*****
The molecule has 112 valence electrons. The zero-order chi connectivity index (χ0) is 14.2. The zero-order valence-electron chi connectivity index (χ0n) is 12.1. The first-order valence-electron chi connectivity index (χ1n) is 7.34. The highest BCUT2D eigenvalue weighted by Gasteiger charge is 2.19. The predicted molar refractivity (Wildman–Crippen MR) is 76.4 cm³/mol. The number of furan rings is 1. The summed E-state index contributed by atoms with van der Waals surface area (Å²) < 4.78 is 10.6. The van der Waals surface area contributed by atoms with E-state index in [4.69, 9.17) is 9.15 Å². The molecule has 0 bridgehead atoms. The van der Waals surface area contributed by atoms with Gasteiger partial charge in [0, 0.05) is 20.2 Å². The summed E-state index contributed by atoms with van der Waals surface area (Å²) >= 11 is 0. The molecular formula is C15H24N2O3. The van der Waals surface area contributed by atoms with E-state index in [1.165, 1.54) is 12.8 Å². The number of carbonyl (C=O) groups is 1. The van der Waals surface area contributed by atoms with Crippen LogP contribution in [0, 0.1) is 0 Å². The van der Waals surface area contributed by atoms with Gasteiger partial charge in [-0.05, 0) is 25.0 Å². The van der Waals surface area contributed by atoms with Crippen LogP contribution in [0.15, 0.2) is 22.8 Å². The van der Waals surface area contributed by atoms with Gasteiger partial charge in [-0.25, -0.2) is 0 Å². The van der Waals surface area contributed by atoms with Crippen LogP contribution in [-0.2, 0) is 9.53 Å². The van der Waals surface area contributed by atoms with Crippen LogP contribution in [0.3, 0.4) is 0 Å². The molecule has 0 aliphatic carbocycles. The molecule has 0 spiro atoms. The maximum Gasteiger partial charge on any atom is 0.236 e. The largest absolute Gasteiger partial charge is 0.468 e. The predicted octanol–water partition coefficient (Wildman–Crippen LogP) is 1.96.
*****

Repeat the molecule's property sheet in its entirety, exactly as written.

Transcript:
The molecule has 112 valence electrons. The zero-order chi connectivity index (χ0) is 14.2. The zero-order valence-electron chi connectivity index (χ0n) is 12.1. The first-order valence-electron chi connectivity index (χ1n) is 7.34. The highest BCUT2D eigenvalue weighted by Gasteiger charge is 2.19. The predicted molar refractivity (Wildman–Crippen MR) is 76.4 cm³/mol. The number of furan rings is 1. The summed E-state index contributed by atoms with van der Waals surface area (Å²) < 4.78 is 10.6. The van der Waals surface area contributed by atoms with E-state index in [4.69, 9.17) is 9.15 Å². The molecule has 0 bridgehead atoms. The van der Waals surface area contributed by atoms with Gasteiger partial charge in [0, 0.05) is 20.2 Å². The summed E-state index contributed by atoms with van der Waals surface area (Å²) >= 11 is 0. The molecular formula is C15H24N2O3. The van der Waals surface area contributed by atoms with E-state index in [1.165, 1.54) is 12.8 Å². The number of carbonyl (C=O) groups is 1. The van der Waals surface area contributed by atoms with Crippen LogP contribution in [0, 0.1) is 0 Å². The van der Waals surface area contributed by atoms with Gasteiger partial charge in [-0.05, 0) is 25.0 Å². The van der Waals surface area contributed by atoms with Crippen LogP contribution in [0.15, 0.2) is 22.8 Å². The van der Waals surface area contributed by atoms with Gasteiger partial charge in [-0.25, -0.2) is 0 Å². The van der Waals surface area contributed by atoms with Crippen LogP contribution in [-0.2, 0) is 9.53 Å². The van der Waals surface area contributed by atoms with Crippen LogP contribution in [0.3, 0.4) is 0 Å². The molecule has 0 aliphatic carbocycles. The molecule has 0 spiro atoms. The maximum Gasteiger partial charge on any atom is 0.236 e. The largest absolute Gasteiger partial charge is 0.468 e. The predicted octanol–water partition coefficient (Wildman–Crippen LogP) is 1.96.